NAVTA Celebrates 25 Years of Representing Veterinary Technicians

BATTLE GROUND, Ind. ” (May 30, 2006) ” The National Association of Veterinary Technicians in America (NAVTA) is celebrating its 25th anniversary this year. NAVTA was created in 1981 by a group of dedicated veterinary technicians to raise awareness about their role in the profession. Through its commitment to education, communication and strategic relationships with key veterinary associations, NAVTA is recognized as the official, national organization of the profession.

“Among its successes, NAVTA has changed the professional nomenclature, so that it appropriately reflects the skill sets of veterinary technicians; attained positions of influence on national committees, councils and task forces; established a quality journal; and expanded services provided by veterinary technicians through the development of technician specialties in critical care, anesthesia and dentistry,” says Janet D. Donlin, DVM, Assistant Executive Vice President of the American Veterinary Medical Association (AVMA).

Through its work with the AVMA, NAVTA has showcased how the increased utilization of veterinary technicians can benefit each individual technician, as well as the veterinary practice. Due to these efforts, NAVTA has seen growth in the ratio of technicians to veterinarians. In the past, there was one technician for four veterinarians. Currently, there are three technicians for each veterinarian.

A mark of the organization’s professional achievement has been the launch of The NAVTA Journal, created in December 2002. The NAVTA Journal, which acts as an outlet for the organization, as well as its members, offers continuing education articles and cutting edge information. “The NAVTA Journal has been a visible sign of our growth and position in the profession. It has also increased awareness about our organization,” says Patrick Navarre, BS, RVT, Executive Director of NAVTA.

NAVTA outreaches to the public in a variety of ways. For the last 13 years, NAVTA has celebrated National Veterinary Technician Week in October to educate others about the important role veterinary technicians play in the care of animals. The organization reaches out in the media through its presence on and wire service articles. They have also been a part of National Pet Week in May, since last year.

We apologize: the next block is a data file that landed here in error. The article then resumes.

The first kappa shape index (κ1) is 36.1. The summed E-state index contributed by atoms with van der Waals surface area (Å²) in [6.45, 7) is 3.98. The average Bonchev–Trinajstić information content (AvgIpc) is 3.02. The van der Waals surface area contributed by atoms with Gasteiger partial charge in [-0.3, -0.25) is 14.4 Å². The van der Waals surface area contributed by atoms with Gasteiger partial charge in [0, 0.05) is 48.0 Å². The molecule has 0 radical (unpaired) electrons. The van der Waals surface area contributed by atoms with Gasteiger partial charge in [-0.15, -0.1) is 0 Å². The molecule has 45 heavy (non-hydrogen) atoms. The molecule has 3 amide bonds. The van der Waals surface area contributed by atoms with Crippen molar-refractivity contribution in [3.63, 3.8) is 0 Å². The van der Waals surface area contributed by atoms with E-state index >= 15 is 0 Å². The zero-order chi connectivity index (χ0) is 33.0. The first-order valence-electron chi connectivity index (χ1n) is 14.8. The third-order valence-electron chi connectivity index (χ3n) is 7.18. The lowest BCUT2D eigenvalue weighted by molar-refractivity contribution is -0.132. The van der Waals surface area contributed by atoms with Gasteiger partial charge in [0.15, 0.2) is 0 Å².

Additionally, NAVTA has established a presence online through its site, Recently redesigned, the site includes survey data, information about the organization and upcoming events. It also serves as an educational component offering an online career center, credential information and links to continuing education programs.

Following Hurricane Katrina, NAVTA donated $10,000 to the Louisiana State University Hurricane Relief fund and inserted a flier into the fall issue of The NAVTA Journal outlining groups needing support. They also used their state representative network to communicate electronically about supplies needed. “With the network, we were able to send the items that were most needed,” says Navarre. “It allowed us to effectively communicate with our state representatives and draw help from our members.”

Janet D. Donlin, DVM says, “Over the past 25 years, the National Association of Veterinary Technicians in America has grown from a fledgling organization into one of the most respected veterinary technician associations in the world. NAVTA members can be tremendously proud of their Association’s history and accomplishments.”

In the next five years, NAVTA plans to continue its prominent role in the profession and seek recognition from other entities. One new endeavor they are working on is with the United States Department of Agriculture to develop a database of veterinary technicians that would be called on for bio-terrorism. Navarre says, “Our primary concern will always be to continue to promote the utilization of veterinary technicians in the profession.”



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